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Press Check 2006

Recent books by NMSU faculty, staff and supporters

Time-Frequency and Time-Scale Methods

By Jeffrey A. Hogan and Joseph D. Lakey
Springer 2005

This text has been written for applied mathematicians and engineers in signal/image processing and communication theory and researchers and advanced students in mathematical analysis, signal analysis, and mathematical physics. Joe Lakey has been teaching mathematics at New Mexico State University since 1995. He is an associate professor in the College of Arts and Sciences and a research associate in the Physical Science Laboratory.

General Ashcroft: Attorney at War

By Nancy Baker
University Press of Kansas 2006

Nancy Baker’s book offers the first in-depth study of John Ashcroft’s controversial tenure as attorney general and assesses his impact on national life within the context of an enormous expansion of presidential power. Baker tells how the war against terrorism, the unique legal policy role of the attorney general, and Ashcroft’s presence in that office dramatically expanded the power and impact of executive power in domestic affairs. Her close scrutiny of Ashcroft’s actions vividly highlights the role that an attorney general can play in shaping presidential power during national crises and provides a cautionary tale for anyone eager to protect our civil liberties. An associate professor of government in the College of Arts and Sciences, Baker is the author of Conflicting Loyalties: Law and Politics in the U.S. Attorney General’s Office, 1789–1990.

Water and Ritual: The Rise and Fall of Classic Maya Rulers

By Lisa J. Lucero
University of Texas Press 2006

Lisa J. Lucero is an associate professor of anthropology at New Mexico State University. An archaeologist, she has researched and written extensively on Mesoamerica, political power and ritual. In her first book, she discusses the central role of water and ritual in the rise, dominance, and fall of Classic Maya rulers. She documents commoner, elite, and royal ritual histories in the southern Maya lowlands from approximately 300 BCE to 900 CE to show how elites and rulers gained political power through the public replication and elaboration of household-level rituals. Demonstrating that political power rested equally on material conditions that the Maya rulers could only partially control, Lucero makes a compelling case for spiritual and material factors intermingling in the development and demise of Maya political complexity.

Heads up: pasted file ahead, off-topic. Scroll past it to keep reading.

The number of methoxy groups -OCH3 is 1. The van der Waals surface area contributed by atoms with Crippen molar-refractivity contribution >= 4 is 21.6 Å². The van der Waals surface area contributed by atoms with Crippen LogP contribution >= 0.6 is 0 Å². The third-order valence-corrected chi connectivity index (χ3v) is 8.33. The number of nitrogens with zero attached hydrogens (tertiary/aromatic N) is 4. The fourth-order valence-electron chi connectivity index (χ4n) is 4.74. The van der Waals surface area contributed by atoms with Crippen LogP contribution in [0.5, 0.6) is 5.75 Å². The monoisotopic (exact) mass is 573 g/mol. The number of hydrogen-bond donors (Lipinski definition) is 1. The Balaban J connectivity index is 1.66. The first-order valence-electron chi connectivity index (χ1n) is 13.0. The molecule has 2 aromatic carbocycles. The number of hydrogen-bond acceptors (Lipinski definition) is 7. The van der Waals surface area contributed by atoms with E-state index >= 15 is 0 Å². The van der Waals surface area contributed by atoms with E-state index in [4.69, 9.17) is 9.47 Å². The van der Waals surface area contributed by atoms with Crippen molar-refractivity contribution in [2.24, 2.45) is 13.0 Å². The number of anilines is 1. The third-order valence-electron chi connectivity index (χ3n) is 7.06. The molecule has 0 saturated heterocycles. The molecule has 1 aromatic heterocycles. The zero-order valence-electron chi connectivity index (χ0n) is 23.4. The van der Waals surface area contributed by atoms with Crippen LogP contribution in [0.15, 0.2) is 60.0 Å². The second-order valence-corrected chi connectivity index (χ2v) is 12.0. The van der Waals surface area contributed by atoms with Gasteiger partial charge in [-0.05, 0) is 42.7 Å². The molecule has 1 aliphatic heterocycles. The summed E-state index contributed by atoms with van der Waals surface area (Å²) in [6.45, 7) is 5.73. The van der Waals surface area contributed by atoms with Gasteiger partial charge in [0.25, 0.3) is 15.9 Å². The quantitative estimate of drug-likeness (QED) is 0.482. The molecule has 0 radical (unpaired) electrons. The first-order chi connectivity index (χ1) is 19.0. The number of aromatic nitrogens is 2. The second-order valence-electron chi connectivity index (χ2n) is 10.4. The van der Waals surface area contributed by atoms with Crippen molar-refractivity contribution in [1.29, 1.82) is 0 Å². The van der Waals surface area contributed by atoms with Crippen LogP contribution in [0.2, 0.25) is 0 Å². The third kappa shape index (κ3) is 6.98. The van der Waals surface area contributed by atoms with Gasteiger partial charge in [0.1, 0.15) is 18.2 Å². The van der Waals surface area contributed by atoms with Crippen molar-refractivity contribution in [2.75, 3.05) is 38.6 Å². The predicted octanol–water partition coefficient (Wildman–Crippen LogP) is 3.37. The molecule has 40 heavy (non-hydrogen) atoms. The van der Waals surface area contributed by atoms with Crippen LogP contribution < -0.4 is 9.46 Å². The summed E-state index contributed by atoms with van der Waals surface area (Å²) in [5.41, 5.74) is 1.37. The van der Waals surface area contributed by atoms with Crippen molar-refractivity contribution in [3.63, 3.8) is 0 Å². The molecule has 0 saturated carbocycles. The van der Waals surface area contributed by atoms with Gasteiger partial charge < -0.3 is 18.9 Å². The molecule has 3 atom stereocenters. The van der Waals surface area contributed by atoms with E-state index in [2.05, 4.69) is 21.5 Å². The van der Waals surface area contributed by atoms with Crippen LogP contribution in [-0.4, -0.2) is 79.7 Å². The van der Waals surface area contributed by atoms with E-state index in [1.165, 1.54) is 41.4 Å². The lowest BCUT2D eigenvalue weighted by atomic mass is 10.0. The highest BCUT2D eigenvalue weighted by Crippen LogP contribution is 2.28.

The Postclassic to Spanish-Era Transition in Mesoamerica: Archaeological Perspectives

Edited By Susan Kepecs and Rani T. Alexander
University of New Mexico Press 2006

In this volume, 13 anthropological archaeologists working in historical time frames in Mesoamerica, including editors Susan Kepecs and Rani Alexander, offer new material evidence of the transition from native-ruled, pre-Hispanic society to the age of Spanish administration. The essays discuss how pre-Hispanic social, political and economic organizations were transformed, as independent Maya kingdoms, the Aztec empire, the Tarascans and other more distant polities once linked through a large economic web were forcibly incorporated into Spain’s transatlantic domain. Rani T. Alexander is an associate professor in the department of sociology and anthropology at New Mexico State University. She is the author of Yaxcabá and the Caste War of Yucatán: An Archaeological Perspective, also published by University of New Mexico Press.